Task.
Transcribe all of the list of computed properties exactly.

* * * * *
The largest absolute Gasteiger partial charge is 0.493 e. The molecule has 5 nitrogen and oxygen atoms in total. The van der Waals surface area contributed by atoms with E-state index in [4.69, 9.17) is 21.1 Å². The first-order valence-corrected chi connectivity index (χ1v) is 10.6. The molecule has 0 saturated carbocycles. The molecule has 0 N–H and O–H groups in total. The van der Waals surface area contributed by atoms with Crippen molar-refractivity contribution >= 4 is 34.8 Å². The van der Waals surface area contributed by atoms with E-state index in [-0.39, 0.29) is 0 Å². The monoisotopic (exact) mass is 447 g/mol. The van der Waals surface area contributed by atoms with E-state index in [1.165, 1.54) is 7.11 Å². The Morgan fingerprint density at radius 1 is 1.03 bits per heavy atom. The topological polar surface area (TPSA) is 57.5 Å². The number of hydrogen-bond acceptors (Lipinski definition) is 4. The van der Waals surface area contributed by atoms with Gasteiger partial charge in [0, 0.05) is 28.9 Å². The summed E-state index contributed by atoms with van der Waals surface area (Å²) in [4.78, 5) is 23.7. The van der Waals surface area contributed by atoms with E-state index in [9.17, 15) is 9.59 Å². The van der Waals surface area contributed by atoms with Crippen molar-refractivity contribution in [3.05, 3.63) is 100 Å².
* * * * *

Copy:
The largest absolute Gasteiger partial charge is 0.493 e. The molecule has 5 nitrogen and oxygen atoms in total. The van der Waals surface area contributed by atoms with E-state index in [4.69, 9.17) is 21.1 Å². The first-order valence-corrected chi connectivity index (χ1v) is 10.6. The molecule has 0 saturated carbocycles. The molecule has 0 N–H and O–H groups in total. The van der Waals surface area contributed by atoms with Crippen molar-refractivity contribution >= 4 is 34.8 Å². The van der Waals surface area contributed by atoms with E-state index in [-0.39, 0.29) is 0 Å². The monoisotopic (exact) mass is 447 g/mol. The van der Waals surface area contributed by atoms with E-state index in [1.165, 1.54) is 7.11 Å². The Morgan fingerprint density at radius 1 is 1.03 bits per heavy atom. The topological polar surface area (TPSA) is 57.5 Å². The number of hydrogen-bond acceptors (Lipinski definition) is 4. The van der Waals surface area contributed by atoms with Gasteiger partial charge in [0, 0.05) is 28.9 Å². The summed E-state index contributed by atoms with van der Waals surface area (Å²) in [4.78, 5) is 23.7. The van der Waals surface area contributed by atoms with E-state index in [9.17, 15) is 9.59 Å². The van der Waals surface area contributed by atoms with Crippen molar-refractivity contribution in [3.05, 3.63) is 100 Å².